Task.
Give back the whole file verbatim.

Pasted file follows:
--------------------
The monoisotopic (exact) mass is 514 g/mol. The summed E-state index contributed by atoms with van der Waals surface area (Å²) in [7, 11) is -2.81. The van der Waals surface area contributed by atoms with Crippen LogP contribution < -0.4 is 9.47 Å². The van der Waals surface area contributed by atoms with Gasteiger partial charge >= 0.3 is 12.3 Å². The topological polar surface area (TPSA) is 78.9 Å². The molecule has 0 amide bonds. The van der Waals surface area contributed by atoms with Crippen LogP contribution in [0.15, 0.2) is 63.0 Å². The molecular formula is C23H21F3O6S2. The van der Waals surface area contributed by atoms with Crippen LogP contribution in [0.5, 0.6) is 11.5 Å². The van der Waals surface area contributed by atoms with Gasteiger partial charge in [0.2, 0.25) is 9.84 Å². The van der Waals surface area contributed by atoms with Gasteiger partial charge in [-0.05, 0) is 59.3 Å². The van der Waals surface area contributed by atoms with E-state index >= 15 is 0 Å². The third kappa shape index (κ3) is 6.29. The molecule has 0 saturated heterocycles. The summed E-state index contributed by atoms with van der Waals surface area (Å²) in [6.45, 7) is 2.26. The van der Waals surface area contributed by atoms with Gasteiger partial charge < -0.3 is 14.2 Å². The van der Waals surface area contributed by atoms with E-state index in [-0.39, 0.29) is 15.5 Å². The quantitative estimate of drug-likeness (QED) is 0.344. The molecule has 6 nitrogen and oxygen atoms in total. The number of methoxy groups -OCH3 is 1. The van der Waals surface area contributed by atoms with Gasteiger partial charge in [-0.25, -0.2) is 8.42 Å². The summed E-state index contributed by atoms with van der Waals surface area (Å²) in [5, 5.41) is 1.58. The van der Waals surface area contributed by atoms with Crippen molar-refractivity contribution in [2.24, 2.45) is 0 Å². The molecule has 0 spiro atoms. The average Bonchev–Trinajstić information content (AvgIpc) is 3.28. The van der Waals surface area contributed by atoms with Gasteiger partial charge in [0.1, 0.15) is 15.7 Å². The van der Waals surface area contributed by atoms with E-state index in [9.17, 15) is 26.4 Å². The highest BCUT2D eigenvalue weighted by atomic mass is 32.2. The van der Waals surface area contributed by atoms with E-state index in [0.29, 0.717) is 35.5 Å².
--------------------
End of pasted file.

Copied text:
The monoisotopic (exact) mass is 514 g/mol. The summed E-state index contributed by atoms with van der Waals surface area (Å²) in [7, 11) is -2.81. The van der Waals surface area contributed by atoms with Crippen LogP contribution < -0.4 is 9.47 Å². The van der Waals surface area contributed by atoms with Gasteiger partial charge >= 0.3 is 12.3 Å². The topological polar surface area (TPSA) is 78.9 Å². The molecule has 0 amide bonds. The van der Waals surface area contributed by atoms with Crippen LogP contribution in [0.15, 0.2) is 63.0 Å². The molecular formula is C23H21F3O6S2. The van der Waals surface area contributed by atoms with Crippen LogP contribution in [0.5, 0.6) is 11.5 Å². The van der Waals surface area contributed by atoms with Gasteiger partial charge in [0.2, 0.25) is 9.84 Å². The van der Waals surface area contributed by atoms with Gasteiger partial charge in [-0.05, 0) is 59.3 Å². The van der Waals surface area contributed by atoms with E-state index >= 15 is 0 Å². The third kappa shape index (κ3) is 6.29. The molecule has 0 saturated heterocycles. The summed E-state index contributed by atoms with van der Waals surface area (Å²) in [6.45, 7) is 2.26. The van der Waals surface area contributed by atoms with Gasteiger partial charge < -0.3 is 14.2 Å². The van der Waals surface area contributed by atoms with E-state index in [-0.39, 0.29) is 15.5 Å². The quantitative estimate of drug-likeness (QED) is 0.344. The molecule has 6 nitrogen and oxygen atoms in total. The number of methoxy groups -OCH3 is 1. The van der Waals surface area contributed by atoms with Gasteiger partial charge in [-0.25, -0.2) is 8.42 Å². The summed E-state index contributed by atoms with van der Waals surface area (Å²) in [5, 5.41) is 1.58. The van der Waals surface area contributed by atoms with Crippen molar-refractivity contribution in [2.24, 2.45) is 0 Å². The molecule has 0 spiro atoms. The average Bonchev–Trinajstić information content (AvgIpc) is 3.28. The van der Waals surface area contributed by atoms with Gasteiger partial charge in [0.1, 0.15) is 15.7 Å². The van der Waals surface area contributed by atoms with E-state index in [9.17, 15) is 26.4 Å². The highest BCUT2D eigenvalue weighted by atomic mass is 32.2. The van der Waals surface area contributed by atoms with E-state index in [0.29, 0.717) is 35.5 Å².